51. Associated with that problem, it occurs to me a little belatedly, is this just criticism of the framers’ efforts at Philadelphia: their failure to apprehend the great danger posed by the Judiciary scheme they created to the very Constitution under its ministration and interpretation, a failure nowadays recognized on many hands through long experience of ghastly bad decisions.

    They thought the Judiciary the least dangerous of the three branches, alas. Little did they consider that as a thought-thing, and not merely a physical power thing, the Constitution would be most massively endangered by the narrow thought-products of the high courts.

  52. I’m wondering if there’s a way to modify the proposal to make it honor the ideas inherent in intentionalism, without opening this sort of Pandora’s Box.

    Where I see things going pear-shaped is with the notion of the invalidation of the constitutionality of the law that was actually passed. That’s where the mischief arises. If there’s a way to systematically thwart the desires of a malignant Executive without hamstringing the legislative process as a side-effect, I could see that working.

    I don’t see a mechanism for that other than the sorts of lawsuits against the Executive that we linked earlier. Ideally, there would be some manner to force “specific performance” on to the Executive via the judicial system which actually had teeth (and non-abusable penalties) behind it.

    Part of the dysfunction that has led us here is the notion of a corrupt Executive that is in league with a sympathetic/corrupt Justice Department, combined with at least one enabling chamber of the Congress. That’s a particularly nasty combination, but I believe it’s precisely what we face today.

    If there were some law-enforcement arm of the judiciary which could act to counter a corrupt Justice Department (without having the cooperation of both chambers of Congress), we might have a hook into the pathway to unravel this sort of monstrous circumstance.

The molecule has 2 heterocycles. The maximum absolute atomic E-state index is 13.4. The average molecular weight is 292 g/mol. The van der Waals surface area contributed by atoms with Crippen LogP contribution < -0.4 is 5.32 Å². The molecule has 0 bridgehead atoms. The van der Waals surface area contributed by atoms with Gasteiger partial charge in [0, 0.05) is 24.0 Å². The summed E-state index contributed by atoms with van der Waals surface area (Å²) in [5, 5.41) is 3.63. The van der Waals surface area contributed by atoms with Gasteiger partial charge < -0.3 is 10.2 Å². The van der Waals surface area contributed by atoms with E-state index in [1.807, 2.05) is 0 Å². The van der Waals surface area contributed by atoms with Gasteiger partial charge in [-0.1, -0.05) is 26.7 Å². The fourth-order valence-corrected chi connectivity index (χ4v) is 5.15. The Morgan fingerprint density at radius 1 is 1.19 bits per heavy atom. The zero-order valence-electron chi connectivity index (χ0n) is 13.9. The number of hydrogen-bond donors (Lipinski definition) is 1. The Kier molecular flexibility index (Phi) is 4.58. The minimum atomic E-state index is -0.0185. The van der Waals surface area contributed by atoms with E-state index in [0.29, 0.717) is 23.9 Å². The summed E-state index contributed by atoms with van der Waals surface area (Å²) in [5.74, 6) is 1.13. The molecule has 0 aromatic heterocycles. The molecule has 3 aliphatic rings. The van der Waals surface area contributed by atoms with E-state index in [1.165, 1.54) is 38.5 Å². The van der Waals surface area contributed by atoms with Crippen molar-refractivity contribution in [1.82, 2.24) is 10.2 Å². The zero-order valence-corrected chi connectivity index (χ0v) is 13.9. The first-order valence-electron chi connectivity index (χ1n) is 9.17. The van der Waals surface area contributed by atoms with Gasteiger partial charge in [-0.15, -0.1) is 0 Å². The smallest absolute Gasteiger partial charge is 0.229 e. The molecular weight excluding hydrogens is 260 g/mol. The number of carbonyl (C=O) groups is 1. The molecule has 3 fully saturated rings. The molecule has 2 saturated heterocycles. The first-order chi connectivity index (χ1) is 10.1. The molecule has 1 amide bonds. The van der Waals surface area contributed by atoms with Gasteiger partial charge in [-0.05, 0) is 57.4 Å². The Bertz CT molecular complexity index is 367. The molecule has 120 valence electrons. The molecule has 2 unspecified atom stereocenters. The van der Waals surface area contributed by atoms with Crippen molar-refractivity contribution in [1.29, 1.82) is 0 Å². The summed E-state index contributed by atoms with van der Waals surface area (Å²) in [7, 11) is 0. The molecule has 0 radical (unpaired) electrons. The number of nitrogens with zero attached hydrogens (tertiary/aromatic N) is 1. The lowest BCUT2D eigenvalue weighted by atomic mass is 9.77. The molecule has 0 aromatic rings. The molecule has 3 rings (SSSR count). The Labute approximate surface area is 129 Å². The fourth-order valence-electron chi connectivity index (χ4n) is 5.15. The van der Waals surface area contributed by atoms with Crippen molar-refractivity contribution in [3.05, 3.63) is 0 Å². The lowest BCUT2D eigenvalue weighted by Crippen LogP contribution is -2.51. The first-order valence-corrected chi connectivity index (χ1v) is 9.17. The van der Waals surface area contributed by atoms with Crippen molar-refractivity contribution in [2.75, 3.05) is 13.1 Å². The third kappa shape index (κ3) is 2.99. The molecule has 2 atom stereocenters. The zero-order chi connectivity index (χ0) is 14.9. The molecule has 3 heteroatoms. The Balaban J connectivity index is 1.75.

Nothing of that form leaps to mind as already existing… I’m all ears if someone has suggestions.

    Of course, as you point out, the judiciary has its own host of problems.

  53. OK, this might be the lynch-pin right here:

    The standing would be to strike down the law precisely because it IS NOT the original law, and so couldn’t be funded by Congress, it having never been passed in its current form.

    In keeping with the precepts of intentionalism, could the new text be stricken as unconstitutional, while leaving the original text prior to the mis-applications of the Executive intact?

    That would seem to close the “intentionalism veto” loophole and be in perfect keeping with the Judicial Watch lawsuit. The intentionalism argument becomes a supporting argument for the JW lawsuit in that circumstance.

    In effect, that says that the only actions that can be taken with respect to the law, its enforcement, and the underlying provisions must necessarily be enforced by the Executive as written, rather than as he wish it had been written.

    The big problem becomes: what is the enforcement mechanism if the Executive just says “no” to the courts, with the Justice Department in his back pocket? They can strike the “new text” and say that FUNDING can only be applied to the original text as written, but what is the enforcement mechanism against Congress if both chambers don’t agree with that assessment?

    So striking the ability to fund an original text if the Executive chooses to deviate from it would seem to open up most of the same possibilities for mischief as simply declaring the original text constitutional.

    That’s my real hang-up in all of this, Jeff. This seems tantamount to a “whipping boy” enforcement mechanism, where if an Executive deviates from the original text and thereby creates a new text, it is the original text which suffers the punishment, not the new text. The sins of the revision are visited on the original.

    There is some short-term political utility in that for the case where the Executive mostly likes the law in question, as with Obamacare. But it goes totally sideways if the principle is later abused to take out laws that the Executive hates.

  54. Bah. End of third-to-last paragraph should read “unconstitutional”, not “constitutional”.

  55. The Progressive left wrote the law. They wrote it intending for it to be re-written. They wanted it to be changed by the Executive branch. They purposefully wrote a “living” law. Obama by rewriting it is not overriding the legislative intent he is following it.

    Likewise he is not breaking the law but administrating it exactly as it was intended to be administered. The tyranny was in the intent of the legislature from the beginning.

    They passed something which was not a law because it can’t be implemented by “rule of law” but can only be done by “rule of man.” This “rule of man,” elite progressive man that is, they see as a higher form of democracy, a meta-democracy which would be the true democratic system of governance once the “demos” awaken from their dream state where they wander, driven to and fro by emotions not reason.